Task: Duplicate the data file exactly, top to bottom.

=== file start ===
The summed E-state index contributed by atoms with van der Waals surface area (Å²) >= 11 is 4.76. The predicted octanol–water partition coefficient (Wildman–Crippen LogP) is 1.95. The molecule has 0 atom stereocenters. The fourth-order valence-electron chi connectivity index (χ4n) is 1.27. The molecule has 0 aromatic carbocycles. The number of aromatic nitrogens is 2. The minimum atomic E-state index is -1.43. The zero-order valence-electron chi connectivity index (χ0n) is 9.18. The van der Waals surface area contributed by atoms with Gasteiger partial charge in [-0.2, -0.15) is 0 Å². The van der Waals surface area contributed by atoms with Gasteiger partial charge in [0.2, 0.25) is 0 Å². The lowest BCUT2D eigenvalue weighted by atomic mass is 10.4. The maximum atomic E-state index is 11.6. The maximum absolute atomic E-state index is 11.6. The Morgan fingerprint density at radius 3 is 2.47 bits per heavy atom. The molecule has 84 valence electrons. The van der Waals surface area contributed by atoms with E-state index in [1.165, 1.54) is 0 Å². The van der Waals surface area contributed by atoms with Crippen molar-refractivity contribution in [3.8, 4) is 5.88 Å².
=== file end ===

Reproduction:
The summed E-state index contributed by atoms with van der Waals surface area (Å²) >= 11 is 4.76. The predicted octanol–water partition coefficient (Wildman–Crippen LogP) is 1.95. The molecule has 0 atom stereocenters. The fourth-order valence-electron chi connectivity index (χ4n) is 1.27. The molecule has 0 aromatic carbocycles. The number of aromatic nitrogens is 2. The minimum atomic E-state index is -1.43. The zero-order valence-electron chi connectivity index (χ0n) is 9.18. The van der Waals surface area contributed by atoms with Gasteiger partial charge in [-0.2, -0.15) is 0 Å². The van der Waals surface area contributed by atoms with Gasteiger partial charge in [0.2, 0.25) is 0 Å². The lowest BCUT2D eigenvalue weighted by atomic mass is 10.4. The maximum atomic E-state index is 11.6. The maximum absolute atomic E-state index is 11.6. The Morgan fingerprint density at radius 3 is 2.47 bits per heavy atom. The molecule has 84 valence electrons. The van der Waals surface area contributed by atoms with E-state index in [1.165, 1.54) is 0 Å². The van der Waals surface area contributed by atoms with Crippen molar-refractivity contribution in [3.8, 4) is 5.88 Å².